What then shall we say? That the law is sin? By no means! Yet if it had not been for the law, I would not have known sin. I would not have known what it is to covet if the law had not said, "You shall not covet." But sin, seizing an opportunity through the commandment, produced in me all kinds of covetousness. Apart from the law, sin lies dead. I was once alive apart from the law, but when the commandment came, sin came alive and I died. The very commandment that promised life proved to be death to me. For sin, seizing an opportunity through the commandment, deceived me and through it killed me. So the law is holy, and the commandment is holy and righteous and good. (Rom 7:7-12)The problem with the law is this...there is a problem with me. In these verses Paul tells us that "the law is holy, and the commandment is holy and righteous and good." Similarly in his letter to Timothy he says,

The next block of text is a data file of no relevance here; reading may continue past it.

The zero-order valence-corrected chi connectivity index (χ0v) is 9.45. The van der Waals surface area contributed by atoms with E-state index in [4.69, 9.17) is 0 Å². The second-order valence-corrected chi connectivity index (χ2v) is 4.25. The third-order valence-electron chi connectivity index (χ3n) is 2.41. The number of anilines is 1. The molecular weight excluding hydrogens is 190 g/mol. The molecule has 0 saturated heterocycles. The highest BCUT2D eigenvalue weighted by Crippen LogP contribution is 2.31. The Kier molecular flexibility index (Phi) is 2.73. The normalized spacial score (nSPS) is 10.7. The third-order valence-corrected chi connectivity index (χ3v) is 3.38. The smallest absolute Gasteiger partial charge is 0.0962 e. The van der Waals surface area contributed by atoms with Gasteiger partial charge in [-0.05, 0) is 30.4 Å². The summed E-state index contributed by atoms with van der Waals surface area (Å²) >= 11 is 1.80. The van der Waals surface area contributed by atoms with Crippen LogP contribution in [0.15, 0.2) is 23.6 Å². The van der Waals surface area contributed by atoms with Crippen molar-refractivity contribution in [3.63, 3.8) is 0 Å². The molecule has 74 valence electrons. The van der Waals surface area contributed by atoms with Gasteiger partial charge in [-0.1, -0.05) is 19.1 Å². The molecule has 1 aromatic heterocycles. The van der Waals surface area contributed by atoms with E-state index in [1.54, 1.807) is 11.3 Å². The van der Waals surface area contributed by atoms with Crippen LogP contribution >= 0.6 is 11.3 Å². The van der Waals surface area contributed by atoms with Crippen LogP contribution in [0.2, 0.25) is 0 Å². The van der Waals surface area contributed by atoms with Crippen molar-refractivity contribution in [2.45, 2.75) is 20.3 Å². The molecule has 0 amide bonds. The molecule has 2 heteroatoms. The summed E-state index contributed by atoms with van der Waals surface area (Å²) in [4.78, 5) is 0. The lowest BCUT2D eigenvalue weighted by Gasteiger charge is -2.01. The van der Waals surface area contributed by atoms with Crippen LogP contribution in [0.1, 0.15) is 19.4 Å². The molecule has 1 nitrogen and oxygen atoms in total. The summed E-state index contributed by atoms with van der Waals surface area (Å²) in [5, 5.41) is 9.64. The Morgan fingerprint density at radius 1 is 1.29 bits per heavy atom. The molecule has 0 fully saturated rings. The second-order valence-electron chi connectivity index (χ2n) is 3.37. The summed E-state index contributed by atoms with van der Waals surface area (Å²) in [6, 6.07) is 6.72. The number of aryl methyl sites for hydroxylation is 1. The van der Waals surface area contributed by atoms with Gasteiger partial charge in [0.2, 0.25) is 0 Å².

Now we know that the law is good, if one uses it lawfully, understanding this, that the law is not laid down for the just but for the lawless and disobedient, for the ungodly and sinners, for the unholy and profane, for those who strike their fathers and mothers, for murderers, the sexually immoral, men who practice homosexuality, enslavers, liars, perjurers, and whatever else is contrary to sound doctrine, in accordance with the glorious gospel of the blessed God with which I have been entrusted. (1Ti 1:8-11)So the law is good, holy, and righteous. It was given by God, after all. It is not a hindrance invented by Satan, although he may pervert it's use through wrong applications, as he has done in the past and continues to do now in many churches. Let's look at these two passages as an introduction to a Biblical perspective on the law as given from the Apostle.